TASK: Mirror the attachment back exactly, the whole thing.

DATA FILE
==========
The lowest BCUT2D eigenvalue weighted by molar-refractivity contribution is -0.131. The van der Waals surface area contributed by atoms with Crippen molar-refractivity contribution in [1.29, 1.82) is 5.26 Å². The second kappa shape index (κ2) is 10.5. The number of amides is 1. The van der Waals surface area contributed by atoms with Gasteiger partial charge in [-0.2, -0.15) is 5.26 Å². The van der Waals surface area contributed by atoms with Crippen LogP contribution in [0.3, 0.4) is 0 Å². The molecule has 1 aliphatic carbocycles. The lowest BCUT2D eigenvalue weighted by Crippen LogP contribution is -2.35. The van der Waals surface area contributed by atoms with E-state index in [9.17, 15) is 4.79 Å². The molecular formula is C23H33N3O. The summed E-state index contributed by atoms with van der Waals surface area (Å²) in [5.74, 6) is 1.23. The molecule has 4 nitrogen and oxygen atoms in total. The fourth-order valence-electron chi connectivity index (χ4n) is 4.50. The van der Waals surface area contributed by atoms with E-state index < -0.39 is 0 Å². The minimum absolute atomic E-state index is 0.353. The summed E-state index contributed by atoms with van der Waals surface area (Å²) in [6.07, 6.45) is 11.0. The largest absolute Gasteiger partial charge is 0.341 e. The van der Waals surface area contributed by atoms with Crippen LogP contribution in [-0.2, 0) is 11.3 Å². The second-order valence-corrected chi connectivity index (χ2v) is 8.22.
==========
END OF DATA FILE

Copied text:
The lowest BCUT2D eigenvalue weighted by molar-refractivity contribution is -0.131. The van der Waals surface area contributed by atoms with Crippen molar-refractivity contribution in [1.29, 1.82) is 5.26 Å². The second kappa shape index (κ2) is 10.5. The number of amides is 1. The van der Waals surface area contributed by atoms with Gasteiger partial charge in [-0.2, -0.15) is 5.26 Å². The van der Waals surface area contributed by atoms with Crippen LogP contribution in [0.3, 0.4) is 0 Å². The molecule has 1 aliphatic carbocycles. The lowest BCUT2D eigenvalue weighted by Crippen LogP contribution is -2.35. The van der Waals surface area contributed by atoms with E-state index in [9.17, 15) is 4.79 Å². The molecular formula is C23H33N3O. The summed E-state index contributed by atoms with van der Waals surface area (Å²) in [5.74, 6) is 1.23. The molecule has 4 nitrogen and oxygen atoms in total. The fourth-order valence-electron chi connectivity index (χ4n) is 4.50. The van der Waals surface area contributed by atoms with E-state index < -0.39 is 0 Å². The minimum absolute atomic E-state index is 0.353. The summed E-state index contributed by atoms with van der Waals surface area (Å²) in [6.07, 6.45) is 11.0. The largest absolute Gasteiger partial charge is 0.341 e. The van der Waals surface area contributed by atoms with Crippen LogP contribution in [-0.2, 0) is 11.3 Å². The second-order valence-corrected chi connectivity index (χ2v) is 8.22.